Why short-video app TikTok is taking the world by storm
TikTok became the most downloaded on Apple's App Store in the first half of this year according to market analysis firm Sensor Tower, beating out titans like Facebook, Instagram and Snapchat. (AFP)
Published Thursday, May 23, 2019 4:42PM EDT
TikTok is big, like really big. But your kids likely knew this already.
The Chinese short-music video app has taken the world by storm, being downloaded more than 1.2 billion times across Android and iOS.
The massively popular app, particularly among people under 30, allows users to upload sketches and lip-syncing music videos with tunes and sound effects from TikTok’s mammoth library.
Also unique about the app is that people can perform split-screen “duet” videos with people they like. It works like this: People make a track of themselves lip-syncing to music and send it to a celeb or a friend to complete to other part of the song.
Celebrities including Cardi B, Jimmy Fallon, Rita Ora, Awkwafina and Tony Hawk regularly post on the app to connect with younger audiences. But TikTok also makes it incredibly easy for everyday users to make a name for themselves.
Randy Nelson, head of mobile insights at apps analytics site Sensor Tracker, said TikTok is “really a place that encourages performing and empower users to become performers.”
In a phone interview with CTVNews.ca, Nelson said users don’t need to a lot of time to make videos that appear to be slick and quasi-professional.
“There is that aspiration out there to become the next big YouTube star,” he said, explaining how YouTubers such as Liza Koshy, PewDiePie, Lilly Singh and Phillip DeFrancco are as popular in some circles as TV and movie stars.
Making it easy to become famous
Those YouTube celebs devoted high levels of time, energy and even money to achieve their fame. But you don’t need those things to make it big on TikTok.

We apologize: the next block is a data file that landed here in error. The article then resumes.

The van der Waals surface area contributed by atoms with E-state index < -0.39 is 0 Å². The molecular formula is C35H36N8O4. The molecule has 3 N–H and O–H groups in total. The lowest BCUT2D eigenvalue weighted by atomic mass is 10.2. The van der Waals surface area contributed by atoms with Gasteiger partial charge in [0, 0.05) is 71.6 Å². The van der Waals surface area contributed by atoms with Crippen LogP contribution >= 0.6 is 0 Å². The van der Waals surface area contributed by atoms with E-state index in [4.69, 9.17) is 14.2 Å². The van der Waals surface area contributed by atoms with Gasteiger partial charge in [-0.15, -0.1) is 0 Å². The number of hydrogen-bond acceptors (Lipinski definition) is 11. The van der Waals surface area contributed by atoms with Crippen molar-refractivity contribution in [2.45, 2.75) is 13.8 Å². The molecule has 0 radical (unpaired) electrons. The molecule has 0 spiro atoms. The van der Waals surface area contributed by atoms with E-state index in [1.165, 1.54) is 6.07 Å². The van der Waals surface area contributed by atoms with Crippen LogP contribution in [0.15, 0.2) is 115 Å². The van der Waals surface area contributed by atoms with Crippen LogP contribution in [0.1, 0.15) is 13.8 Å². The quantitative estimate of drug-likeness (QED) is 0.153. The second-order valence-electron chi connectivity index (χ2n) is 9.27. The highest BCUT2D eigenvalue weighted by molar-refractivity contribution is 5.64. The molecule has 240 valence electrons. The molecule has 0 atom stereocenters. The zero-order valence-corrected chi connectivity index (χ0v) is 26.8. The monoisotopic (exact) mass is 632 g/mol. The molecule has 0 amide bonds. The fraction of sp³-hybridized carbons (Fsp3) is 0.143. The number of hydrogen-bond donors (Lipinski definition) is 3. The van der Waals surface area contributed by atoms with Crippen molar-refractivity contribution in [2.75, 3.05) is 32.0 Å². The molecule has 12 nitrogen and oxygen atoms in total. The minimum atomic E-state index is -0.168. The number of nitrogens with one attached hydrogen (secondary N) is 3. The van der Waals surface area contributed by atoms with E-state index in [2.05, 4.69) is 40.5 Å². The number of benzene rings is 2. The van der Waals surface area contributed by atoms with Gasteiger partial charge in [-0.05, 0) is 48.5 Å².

“Now, the barrier for entry [is lower] on something like TikTok to create something that goes viral,” Nelson said. “So it’s a lot more appealing to people.”
Nelson said if users have the chops, the app is “tailor-made to promoting the next Internet star.”
TikTok offers a bunch of features using image-capturing technology and other artificial intelligence filters, which helps create intuitive special effects such as rain, jump cuts, slow-motion, hair dying, 3D stickers and props.
“What we’ve really seen is the overall virality of the app,” Nelson said. “There’s a lot of room for experimentation and expression on this platform.”
According to the company, TikTok boasts well over 500 million active monthly users across 150 countries even though it’s a late-comer to the social game, launching less than three years ago.
Nelson said that according to Sensor Tracker’s own data, the app has been installed at least 1.2 billion times -- which doesn’t even include Android phones in China.
To put those numbers in context, short-video-app competitor Snapchat reportedly has 188 million daily users, while Facebook-owned Instagram surpassed one billion monthly users last June, at which time it had 400 million active users overall.
Although TikTok originally blew up across Asia, it’s now available in 34 languages including French, Punjabi, Spanish, Indonesian, Turkish, German and English.
Behind the popularity surge
Developer ByteDance launched the app in China in 2016, under the name Douyin -- which literally means “vibrating sound” in Mandarin. It was later dubbed TikTok when it was introduced overseas.
Since then, the app has exploded in popularity and became one of the world’s most downloaded. Some analysts attribute that boom to TikTok merging with competitor Musical.ly in last August.
The app’s popularity can be attributed to the overall trend of users viewing and sharing shorter-length videos.
“[TikTok’s] incorporation of music is having an impact on where other social media apps, like your Instagrams, Snapchats and Facebooks are looking to go,” Nelson said. “It’s incredibly reliant on licensed music.”
Users can make videos private, seen only by their friends on the app, or publically available to all. Like other major social apps, people can interact on TikTok through comments, private messages or simple reactions.
The app has incredibly loyal users, with average users spending about 52 minutes on the app daily, according to a report published by venture capital company Kleiner Perkins.
Monetizing traffic on the app is still primarily done through on-screen advertisements. And the long amounts of time users spend on the app will likely mean big bucks for advertisers down the road.
Nelson said TikTok is still quite a ways from being a direct one-to-one competitor with Instagram or Snapchat, “but the trajectory of this app is still on the path to getting to that point.”
“It’s hard to predict, but the indications are that [short videos are] definitely a direction that social media is heading,” Nelson said.
“Internet and social media are such creative wellsprings of ideas that there’s so much left to do with short video that, we don’t see it losing its luster anytime soon.”